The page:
Thursday, November 20, 2008

In the Doldrums

The Philippines is geographically close to the Doldrums, an area in the ocean close to the equator where the water is calm, punctuated by light shifting winds and occasional squalls. Figuratively, whenever there is stagnation or listlessness, the word comes to mind.

So, in the middle of a teetering global economy and swirling political realignment stirring many parts of the world our local headline is deposed leader Joseph Estrada mulling another run for the Presidency, in order to “unite the opposition”.

Such a preposterous proposition would have been drowned by universal ridicule most everywhere else except our beloved land where the possibility of our own miserable adaptation of Napoleon, returning from Elba may happen. Just look how Estrada’s musings on a mundane television interview end up on the front pages of our newspapers.

What “opposition” is Estrada referring to anyway? The same forces that opposed corruption and incompetence successfully drove him out of office, I hope he isn’t under the illusion that he has now become the titular leader of a vast, silent and suffering majority that had entrusted to him the responsibility of governing a nation, a responsibility he spectacularly squandered.

He had his chance to enact economic reform and increase revenue, instead, while he gambled with cronies way past midnight, schemes naked in their dishonesty were concocted which would shake the foundations of our stock market. It was in smoke-filled rooms, overflowing with wine and testosterone that national policies were created. Estrada may have been less malevolent than Marcos but as a direct result of his criminal irresponsibility, millions of Filipinos continue to pay for his mistakes.

He had a clear shot towards transforming the increasingly irrelevant educational system that is producing under-prepared, mostly clueless youth. What he saw was a way to make money from printing substandard and inaccurate textbooks. He could have paid teachers much more and prevent the best of them from seeking better opportunities abroad, instead he sustained several multi-billion peso bank accounts to maintain his many mistresses and keep his political lieutenants satisfied.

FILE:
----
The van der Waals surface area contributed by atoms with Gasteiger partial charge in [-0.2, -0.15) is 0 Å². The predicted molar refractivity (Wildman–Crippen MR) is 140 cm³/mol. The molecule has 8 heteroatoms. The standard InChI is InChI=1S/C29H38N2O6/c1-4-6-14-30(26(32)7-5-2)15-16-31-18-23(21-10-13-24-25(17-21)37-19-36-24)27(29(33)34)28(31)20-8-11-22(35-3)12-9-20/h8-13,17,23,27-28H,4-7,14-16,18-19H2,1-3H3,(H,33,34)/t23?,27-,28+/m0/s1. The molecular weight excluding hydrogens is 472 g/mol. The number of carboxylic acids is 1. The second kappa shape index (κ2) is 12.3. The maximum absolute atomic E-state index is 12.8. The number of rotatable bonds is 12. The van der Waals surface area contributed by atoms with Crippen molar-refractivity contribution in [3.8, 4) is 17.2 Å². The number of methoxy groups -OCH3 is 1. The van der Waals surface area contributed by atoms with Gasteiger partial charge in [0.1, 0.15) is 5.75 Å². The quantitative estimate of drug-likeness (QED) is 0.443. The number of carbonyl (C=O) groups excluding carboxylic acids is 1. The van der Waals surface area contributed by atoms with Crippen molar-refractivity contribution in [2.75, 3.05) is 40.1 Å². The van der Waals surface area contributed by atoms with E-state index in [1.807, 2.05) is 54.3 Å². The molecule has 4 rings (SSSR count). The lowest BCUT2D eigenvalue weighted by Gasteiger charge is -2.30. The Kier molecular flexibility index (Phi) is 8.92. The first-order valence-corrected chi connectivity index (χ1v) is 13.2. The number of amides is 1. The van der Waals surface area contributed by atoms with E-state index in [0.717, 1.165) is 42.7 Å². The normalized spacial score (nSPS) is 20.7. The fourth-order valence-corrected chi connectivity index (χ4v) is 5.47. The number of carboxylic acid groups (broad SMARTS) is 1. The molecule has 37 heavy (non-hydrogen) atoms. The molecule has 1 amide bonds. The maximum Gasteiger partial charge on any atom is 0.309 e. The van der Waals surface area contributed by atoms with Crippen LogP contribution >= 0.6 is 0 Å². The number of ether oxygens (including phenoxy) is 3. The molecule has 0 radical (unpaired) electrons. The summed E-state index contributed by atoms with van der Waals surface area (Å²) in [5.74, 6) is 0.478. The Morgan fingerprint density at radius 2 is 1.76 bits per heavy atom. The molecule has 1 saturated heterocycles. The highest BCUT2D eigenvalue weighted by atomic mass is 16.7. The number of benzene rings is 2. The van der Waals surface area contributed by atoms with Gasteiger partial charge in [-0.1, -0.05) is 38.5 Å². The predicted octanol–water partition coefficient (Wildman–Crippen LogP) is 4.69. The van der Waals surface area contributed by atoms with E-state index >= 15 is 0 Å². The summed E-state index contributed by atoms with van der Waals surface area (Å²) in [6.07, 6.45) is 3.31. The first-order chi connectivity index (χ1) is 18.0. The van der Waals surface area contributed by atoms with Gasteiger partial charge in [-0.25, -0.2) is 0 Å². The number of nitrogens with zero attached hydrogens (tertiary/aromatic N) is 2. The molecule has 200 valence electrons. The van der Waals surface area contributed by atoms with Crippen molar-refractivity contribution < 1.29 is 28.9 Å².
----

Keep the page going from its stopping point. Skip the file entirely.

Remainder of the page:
There were plans to overhaul, no, rebuild, actually establish a healthcare delivery system that would finally enable the poorest to seek capable medical care but the interest was never there, and the funding necessary to fulfill the goals did not materialize and he was overthrown before his lack of knowledge and curiosity could have done more damage. The same notable lack of knowledge and curiosity which denied the full, equitable implementation of comprehensive land reform.

Surveys reveal that Estrada remains popular among the poor, which in the Philippines is akin to conceding 75% of the population. This is ironic because Estrada has been anything but beneficial towards the poor. His slogan “Erap Para sa Masa” (“Estrada for the Masses”) while taken as gospel truth by many should have always been cynically “Erap Para kay Erap” (“Estrada for Estrada”). And this is why Estrada is such a shameful waste, a man abundantly endowed with empathy, a gifted actor; like all of us, a sinner given to moments of repentance, was given a once in a lifetime chance to do glorious good and blew it big time.

1 comment:

azron said...

the way the US is going - we may soon join the Philipines - 75% poor!!!